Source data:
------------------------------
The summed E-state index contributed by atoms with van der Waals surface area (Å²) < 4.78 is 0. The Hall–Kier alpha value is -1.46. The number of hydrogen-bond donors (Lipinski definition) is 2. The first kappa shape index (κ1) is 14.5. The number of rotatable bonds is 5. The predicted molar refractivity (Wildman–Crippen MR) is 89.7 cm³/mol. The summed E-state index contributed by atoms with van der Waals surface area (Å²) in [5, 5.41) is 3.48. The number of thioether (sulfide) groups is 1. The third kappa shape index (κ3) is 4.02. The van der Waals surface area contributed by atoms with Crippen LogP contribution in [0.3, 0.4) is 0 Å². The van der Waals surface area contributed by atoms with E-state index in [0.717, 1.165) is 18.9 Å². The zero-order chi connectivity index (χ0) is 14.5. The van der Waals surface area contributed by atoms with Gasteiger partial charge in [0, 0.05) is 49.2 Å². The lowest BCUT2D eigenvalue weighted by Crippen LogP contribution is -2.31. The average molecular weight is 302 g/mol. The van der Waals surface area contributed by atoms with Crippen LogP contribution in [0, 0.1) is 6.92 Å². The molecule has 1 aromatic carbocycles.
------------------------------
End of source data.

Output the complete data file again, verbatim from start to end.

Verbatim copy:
The summed E-state index contributed by atoms with van der Waals surface area (Å²) < 4.78 is 0. The Hall–Kier alpha value is -1.46. The number of hydrogen-bond donors (Lipinski definition) is 2. The first kappa shape index (κ1) is 14.5. The number of rotatable bonds is 5. The predicted molar refractivity (Wildman–Crippen MR) is 89.7 cm³/mol. The summed E-state index contributed by atoms with van der Waals surface area (Å²) in [5, 5.41) is 3.48. The number of thioether (sulfide) groups is 1. The third kappa shape index (κ3) is 4.02. The van der Waals surface area contributed by atoms with Crippen LogP contribution in [0.3, 0.4) is 0 Å². The van der Waals surface area contributed by atoms with E-state index in [0.717, 1.165) is 18.9 Å². The zero-order chi connectivity index (χ0) is 14.5. The van der Waals surface area contributed by atoms with Gasteiger partial charge in [0, 0.05) is 49.2 Å². The lowest BCUT2D eigenvalue weighted by Crippen LogP contribution is -2.31. The average molecular weight is 302 g/mol. The van der Waals surface area contributed by atoms with Crippen LogP contribution in [0, 0.1) is 6.92 Å². The molecule has 1 aromatic carbocycles.